The current project aims to expand the reach of this approach, initially to additional hospitals within the UC system, and eventually, I hope, to clinics across the nation (and globe). DNAnexus is committed to cloud-enabling the analytic pipeline, ultimately allowing samples and sequencing from a range of sites to be analyzed and securely shared using a common platform. Structurally, this approach of distributed sequencing and centralized analytics – which enables rapid scaling — is very similar to what DNAnexus has also enabled at Natera (see here).
Paul De Kruif’s classic Microbe Hunters (see here) played a critical role in spurring my earliest interest in the excitement and promise of medical research; consequently, it’s been especially gratifying to see the DNAnexus platform applied to accelerate the understanding of infectious disease. The platform has also supported the Ebola research of pioneering Broad Institute investigator Pardis Sabeti and her colleagues (work also supported by the Broad, Illumina and the CDC); see here for a summary, and here for the June 2015 paper in Cell.
The second project, led by David Hausler, a professor of biomedical engineering at UCSC and Ted Goldstein, a research associate at UCSC (and a former VP at Apple), seeks to identify precision treatments for pediatric cancer patients in California based on the genetic characteristics of their disease. This work builds on the UCSC Treehouse Childhood Cancer Project, which enables the combined analysis of cancer datasets.
DNAnexus is currently supporting oncology analysis pipelines at UCSF and Intermountain. I am particularly excited to contribute to the analysis and sharing of oncology data because the opportunity and the need seem especially great. It’s essential that the culture of medical research – including (some might say particularly in) oncology — evolve from one of hoarding data to one that recognizes the urgency – certainly from the patient’s perspective – of sharing data, and catalyzing knowledge turns (to borrow Andy Grove’s term), and accelerating the rate of progress. We hope that our platform – and the analysis, collaboration, and insight it enables – can contribute impactfully to this process.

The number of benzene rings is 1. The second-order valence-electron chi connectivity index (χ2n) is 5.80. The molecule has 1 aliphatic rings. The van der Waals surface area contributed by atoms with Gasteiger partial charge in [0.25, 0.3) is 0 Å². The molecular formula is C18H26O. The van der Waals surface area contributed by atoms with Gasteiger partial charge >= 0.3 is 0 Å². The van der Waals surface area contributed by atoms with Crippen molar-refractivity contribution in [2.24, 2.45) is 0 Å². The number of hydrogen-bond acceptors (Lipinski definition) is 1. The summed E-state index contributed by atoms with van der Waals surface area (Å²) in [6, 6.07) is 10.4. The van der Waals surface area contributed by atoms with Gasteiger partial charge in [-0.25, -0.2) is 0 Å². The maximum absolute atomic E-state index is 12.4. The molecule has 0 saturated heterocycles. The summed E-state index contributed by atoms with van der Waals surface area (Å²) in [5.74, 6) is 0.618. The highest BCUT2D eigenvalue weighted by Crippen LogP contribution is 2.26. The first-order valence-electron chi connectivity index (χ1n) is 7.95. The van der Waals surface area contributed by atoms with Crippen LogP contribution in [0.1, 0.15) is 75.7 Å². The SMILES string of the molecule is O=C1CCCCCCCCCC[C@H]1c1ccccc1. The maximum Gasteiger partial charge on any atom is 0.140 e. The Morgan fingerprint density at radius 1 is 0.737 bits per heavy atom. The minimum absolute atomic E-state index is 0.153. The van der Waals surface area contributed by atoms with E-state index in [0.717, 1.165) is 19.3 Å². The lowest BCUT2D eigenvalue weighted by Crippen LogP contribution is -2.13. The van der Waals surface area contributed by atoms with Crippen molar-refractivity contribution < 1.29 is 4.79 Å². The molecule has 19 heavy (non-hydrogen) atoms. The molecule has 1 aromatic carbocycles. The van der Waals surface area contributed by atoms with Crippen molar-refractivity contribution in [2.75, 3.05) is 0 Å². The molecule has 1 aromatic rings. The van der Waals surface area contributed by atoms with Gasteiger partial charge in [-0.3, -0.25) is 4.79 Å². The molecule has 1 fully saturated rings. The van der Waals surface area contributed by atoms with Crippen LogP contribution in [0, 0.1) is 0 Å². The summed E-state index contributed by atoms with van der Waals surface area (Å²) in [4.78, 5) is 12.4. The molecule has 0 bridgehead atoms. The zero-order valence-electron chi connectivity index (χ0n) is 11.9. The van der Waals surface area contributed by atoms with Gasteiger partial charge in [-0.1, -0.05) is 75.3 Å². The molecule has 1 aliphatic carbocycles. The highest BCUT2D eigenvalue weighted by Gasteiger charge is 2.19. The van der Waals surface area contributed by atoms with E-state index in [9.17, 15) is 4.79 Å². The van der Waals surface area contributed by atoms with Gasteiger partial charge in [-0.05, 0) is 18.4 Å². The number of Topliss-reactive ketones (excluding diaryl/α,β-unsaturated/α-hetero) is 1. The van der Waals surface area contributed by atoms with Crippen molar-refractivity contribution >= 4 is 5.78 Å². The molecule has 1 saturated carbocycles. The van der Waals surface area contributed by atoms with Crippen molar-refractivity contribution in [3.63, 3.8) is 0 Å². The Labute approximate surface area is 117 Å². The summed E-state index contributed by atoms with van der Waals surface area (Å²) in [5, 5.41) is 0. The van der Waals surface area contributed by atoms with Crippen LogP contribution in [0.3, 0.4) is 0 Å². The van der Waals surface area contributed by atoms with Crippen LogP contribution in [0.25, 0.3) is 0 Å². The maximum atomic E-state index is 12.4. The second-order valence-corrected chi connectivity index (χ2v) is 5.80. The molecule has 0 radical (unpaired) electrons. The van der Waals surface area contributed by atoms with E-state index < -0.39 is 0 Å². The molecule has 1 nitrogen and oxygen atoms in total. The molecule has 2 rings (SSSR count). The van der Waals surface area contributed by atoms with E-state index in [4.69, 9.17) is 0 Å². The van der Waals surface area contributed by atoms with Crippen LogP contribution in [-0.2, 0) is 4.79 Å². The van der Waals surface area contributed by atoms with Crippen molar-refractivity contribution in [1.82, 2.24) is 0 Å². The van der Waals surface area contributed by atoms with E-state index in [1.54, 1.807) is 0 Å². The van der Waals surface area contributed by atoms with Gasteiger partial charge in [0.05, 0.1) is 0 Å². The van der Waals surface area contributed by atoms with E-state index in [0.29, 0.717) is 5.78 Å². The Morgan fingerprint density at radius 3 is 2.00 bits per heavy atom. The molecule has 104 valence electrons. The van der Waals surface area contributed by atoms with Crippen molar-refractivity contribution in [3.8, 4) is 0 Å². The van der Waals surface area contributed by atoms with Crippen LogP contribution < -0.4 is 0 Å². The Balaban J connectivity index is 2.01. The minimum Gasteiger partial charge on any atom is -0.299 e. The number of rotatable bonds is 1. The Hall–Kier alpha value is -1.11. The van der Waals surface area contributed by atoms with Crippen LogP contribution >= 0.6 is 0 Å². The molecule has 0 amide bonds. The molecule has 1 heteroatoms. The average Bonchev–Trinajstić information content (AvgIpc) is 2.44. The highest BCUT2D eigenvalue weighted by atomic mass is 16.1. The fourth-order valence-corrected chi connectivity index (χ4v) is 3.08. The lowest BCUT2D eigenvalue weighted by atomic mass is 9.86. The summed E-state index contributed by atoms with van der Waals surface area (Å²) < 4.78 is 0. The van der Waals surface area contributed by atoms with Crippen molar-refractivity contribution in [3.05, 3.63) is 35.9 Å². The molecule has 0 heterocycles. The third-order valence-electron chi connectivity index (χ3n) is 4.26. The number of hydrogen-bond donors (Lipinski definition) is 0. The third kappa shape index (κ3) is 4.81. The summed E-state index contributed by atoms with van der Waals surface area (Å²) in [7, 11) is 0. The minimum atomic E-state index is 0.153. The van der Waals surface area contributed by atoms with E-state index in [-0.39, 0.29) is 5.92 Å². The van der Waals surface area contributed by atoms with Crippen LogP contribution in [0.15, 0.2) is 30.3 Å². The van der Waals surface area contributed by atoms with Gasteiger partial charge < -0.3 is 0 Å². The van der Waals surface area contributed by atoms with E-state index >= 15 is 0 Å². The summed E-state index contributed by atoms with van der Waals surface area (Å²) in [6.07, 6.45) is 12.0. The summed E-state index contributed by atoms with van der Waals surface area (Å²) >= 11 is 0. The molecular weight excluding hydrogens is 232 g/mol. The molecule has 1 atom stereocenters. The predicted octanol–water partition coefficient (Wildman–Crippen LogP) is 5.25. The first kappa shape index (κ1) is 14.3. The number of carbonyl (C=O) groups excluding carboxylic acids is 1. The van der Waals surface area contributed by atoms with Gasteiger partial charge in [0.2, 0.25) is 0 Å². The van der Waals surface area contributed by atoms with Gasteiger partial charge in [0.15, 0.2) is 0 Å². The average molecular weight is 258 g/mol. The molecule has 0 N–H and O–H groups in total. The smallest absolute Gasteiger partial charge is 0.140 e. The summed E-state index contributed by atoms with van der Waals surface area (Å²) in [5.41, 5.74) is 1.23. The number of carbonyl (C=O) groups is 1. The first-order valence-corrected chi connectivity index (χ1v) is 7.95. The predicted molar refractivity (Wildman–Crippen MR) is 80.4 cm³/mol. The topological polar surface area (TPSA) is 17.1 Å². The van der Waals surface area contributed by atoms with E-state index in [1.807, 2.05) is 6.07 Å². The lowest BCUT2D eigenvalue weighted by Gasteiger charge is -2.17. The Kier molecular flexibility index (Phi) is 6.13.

As excited as we are to be an industry partner of both teams selected by the CIAPM, we are, as always, focused on execution, and can’t wait to roll up our sleeves and get to work here.
We understand that for both demonstration projects, the ultimate measure of success is not the amount of DNA analyzed, or the amount of computation brought to bear. It’s also not the number of collaborators assembled nor the translational insights generated — though both are important intermediate markers.
Rather, our success metric is the difference we are able to make in the lives of patients and families. Our ambition is the relentless and unwavering pursuit of this goal. Our conscience is all those who continue to count on us and on science to fulfill our solemn commitment.
Dr. Shaywitz is Chief Medical Officer of DNAnexus. He also holds an adjunct appointment as Visiting Scientist in the Department of Biomedical Informatics at Harvard Medical School, and is co-host, with Lisa Suennen, of “Tech Tonics,” a podcast “focused on the people and passion at the intersection of technology and health,” available on iTunes (here).